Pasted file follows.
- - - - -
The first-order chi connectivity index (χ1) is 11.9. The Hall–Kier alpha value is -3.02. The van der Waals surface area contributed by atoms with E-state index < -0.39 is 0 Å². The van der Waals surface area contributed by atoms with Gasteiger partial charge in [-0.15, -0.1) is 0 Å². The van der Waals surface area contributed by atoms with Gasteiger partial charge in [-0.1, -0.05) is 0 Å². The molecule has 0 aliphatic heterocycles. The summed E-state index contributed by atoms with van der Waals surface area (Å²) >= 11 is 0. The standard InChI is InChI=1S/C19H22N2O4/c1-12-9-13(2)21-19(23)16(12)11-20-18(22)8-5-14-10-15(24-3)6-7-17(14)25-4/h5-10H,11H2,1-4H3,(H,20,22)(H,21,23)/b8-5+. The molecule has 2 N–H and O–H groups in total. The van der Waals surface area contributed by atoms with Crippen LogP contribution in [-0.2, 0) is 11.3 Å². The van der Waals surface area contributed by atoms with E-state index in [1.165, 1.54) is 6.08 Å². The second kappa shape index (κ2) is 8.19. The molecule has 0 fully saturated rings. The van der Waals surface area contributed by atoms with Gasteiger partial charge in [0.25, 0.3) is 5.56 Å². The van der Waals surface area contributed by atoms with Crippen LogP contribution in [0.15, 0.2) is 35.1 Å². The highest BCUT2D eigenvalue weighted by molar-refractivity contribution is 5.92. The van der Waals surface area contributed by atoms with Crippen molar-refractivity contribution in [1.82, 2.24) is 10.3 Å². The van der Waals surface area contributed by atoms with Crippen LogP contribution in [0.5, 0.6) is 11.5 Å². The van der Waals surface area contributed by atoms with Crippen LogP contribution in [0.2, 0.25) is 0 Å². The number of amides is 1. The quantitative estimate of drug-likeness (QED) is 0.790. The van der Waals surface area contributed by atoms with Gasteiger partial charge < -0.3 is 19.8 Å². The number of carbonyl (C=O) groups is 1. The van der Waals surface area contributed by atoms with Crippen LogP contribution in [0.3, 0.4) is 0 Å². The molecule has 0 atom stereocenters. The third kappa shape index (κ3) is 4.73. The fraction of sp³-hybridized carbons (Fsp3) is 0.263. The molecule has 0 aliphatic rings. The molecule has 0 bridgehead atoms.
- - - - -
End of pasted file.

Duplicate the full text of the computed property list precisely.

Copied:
The first-order chi connectivity index (χ1) is 11.9. The Hall–Kier alpha value is -3.02. The van der Waals surface area contributed by atoms with E-state index < -0.39 is 0 Å². The van der Waals surface area contributed by atoms with Gasteiger partial charge in [-0.15, -0.1) is 0 Å². The van der Waals surface area contributed by atoms with Gasteiger partial charge in [-0.1, -0.05) is 0 Å². The molecule has 0 aliphatic heterocycles. The summed E-state index contributed by atoms with van der Waals surface area (Å²) >= 11 is 0. The standard InChI is InChI=1S/C19H22N2O4/c1-12-9-13(2)21-19(23)16(12)11-20-18(22)8-5-14-10-15(24-3)6-7-17(14)25-4/h5-10H,11H2,1-4H3,(H,20,22)(H,21,23)/b8-5+. The molecule has 2 N–H and O–H groups in total. The van der Waals surface area contributed by atoms with Crippen LogP contribution in [-0.2, 0) is 11.3 Å². The van der Waals surface area contributed by atoms with E-state index in [1.165, 1.54) is 6.08 Å². The second kappa shape index (κ2) is 8.19. The molecule has 0 fully saturated rings. The van der Waals surface area contributed by atoms with Gasteiger partial charge in [0.25, 0.3) is 5.56 Å². The van der Waals surface area contributed by atoms with Crippen LogP contribution in [0.15, 0.2) is 35.1 Å². The highest BCUT2D eigenvalue weighted by molar-refractivity contribution is 5.92. The van der Waals surface area contributed by atoms with Crippen molar-refractivity contribution in [1.82, 2.24) is 10.3 Å². The van der Waals surface area contributed by atoms with Crippen LogP contribution in [0.5, 0.6) is 11.5 Å². The van der Waals surface area contributed by atoms with Crippen LogP contribution in [0.2, 0.25) is 0 Å². The number of amides is 1. The quantitative estimate of drug-likeness (QED) is 0.790. The van der Waals surface area contributed by atoms with Gasteiger partial charge < -0.3 is 19.8 Å². The number of carbonyl (C=O) groups is 1. The van der Waals surface area contributed by atoms with Crippen LogP contribution in [0.3, 0.4) is 0 Å². The molecule has 0 atom stereocenters. The third kappa shape index (κ3) is 4.73. The fraction of sp³-hybridized carbons (Fsp3) is 0.263. The molecule has 0 aliphatic rings. The molecule has 0 bridgehead atoms.